Sir Nicholas Winton, a British humanitarian who saved more than 650 children through the Kindertransport during World War II, died on July 1, 2015, at the age of 106. Winton always humbly insisted he wasn't a hero; yet his inspiring story illuminates how courage, initiative, and compassion drive people to make a difference.Recent stories in the news of ethnic and religious intolerance leading to violence — the murder of nine African Americans in a church in Charleston, the rise in homophobic attacks in the wake of the Supreme Court's gay marriage ruling, and the plight of the Muslim Rohingyan refugees in Southeast Asia — underscores the urgency for ongoing conversations about the responsibility each of has to protect democracy and human rights. Teachers can use Nicholas Winton's story as a catalyst to facilitate discussions about how we treat each other, how we should live together, and what our choices mean.
In 1938, Winton, a 29-year-old stockbroker living in London, was called to Prague by a friend, who asked him to help evacuate children who were being targeted by the Nazis, who had recently annexed the Sudetenland. Winton said, of his mission, "The situation was heartbreaking...The parents desperately wanted to at least get their children to safety when they couldn't manage to get visas for the whole family..." Winton set up his own rescue operation, finding funds for repatriation costs and foster homes for each child, and battling obstacles every step of the way. "Everybody in Prague said, 'Look, there is no organization in Prague to deal with refugee children, nobody will let the children go on their own, but if you want to have a go, have a go.' And I think there is nothing that can't be done if it is fundamentally reasonable."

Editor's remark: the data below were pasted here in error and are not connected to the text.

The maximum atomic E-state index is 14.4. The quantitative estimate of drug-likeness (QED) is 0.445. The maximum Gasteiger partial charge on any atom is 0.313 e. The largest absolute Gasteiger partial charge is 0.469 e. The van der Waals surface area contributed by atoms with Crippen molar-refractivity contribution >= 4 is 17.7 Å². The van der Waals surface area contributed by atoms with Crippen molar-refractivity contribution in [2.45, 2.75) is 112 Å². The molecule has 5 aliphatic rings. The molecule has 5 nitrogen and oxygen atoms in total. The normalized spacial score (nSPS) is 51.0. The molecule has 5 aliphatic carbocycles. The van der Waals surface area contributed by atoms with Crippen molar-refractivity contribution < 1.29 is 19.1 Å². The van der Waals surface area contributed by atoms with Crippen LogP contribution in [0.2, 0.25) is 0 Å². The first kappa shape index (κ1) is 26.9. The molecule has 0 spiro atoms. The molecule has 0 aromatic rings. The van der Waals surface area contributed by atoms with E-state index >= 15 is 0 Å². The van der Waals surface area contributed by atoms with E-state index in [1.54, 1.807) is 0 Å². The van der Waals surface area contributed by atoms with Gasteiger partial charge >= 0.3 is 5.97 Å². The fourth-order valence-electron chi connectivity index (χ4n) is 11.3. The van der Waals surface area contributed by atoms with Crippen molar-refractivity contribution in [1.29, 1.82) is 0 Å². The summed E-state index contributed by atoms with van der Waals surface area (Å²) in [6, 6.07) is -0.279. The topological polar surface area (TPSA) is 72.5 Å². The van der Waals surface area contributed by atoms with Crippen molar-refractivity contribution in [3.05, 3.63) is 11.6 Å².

Photo of Nicholas Winton with a rescued child in a still from the 2011 documentary Nicky's Family.
Facing History and Ourselves would call Nicholas Winton an "upstander," someone who embraced the challenge to speak out, did the right thing, and made decisions that helped create positive change in our world. Winton made a conscious choice to step in instead of stand by. His story is featured in Facing History's Choosing to Participate guide, one of ten stories to engage young people as they begin to understand that the choices they make as members of a civic society matter to themselves, their communities, and to future generations. While those choices, both large and small, may not seem important at the time, little by little they shape us as individuals and responsible global citizens.
The challenge then for educators is to create classroom settings that can help young people develop as thoughtful, caring, compassionate, and responsible citizens. By using strategies such as contracting, teachers can shape safe and reflective learning environments that are deliberatively nurtured by students and teachers who share expectations for how classroom members will treat one another. Stories from our past, like Winton's, help ground conversations in history so that young people can be better prepared to participate in practices and policies that prevent aggression and promote peace. If education is truly to be a preparation for life, then these lessons cannot go untaught.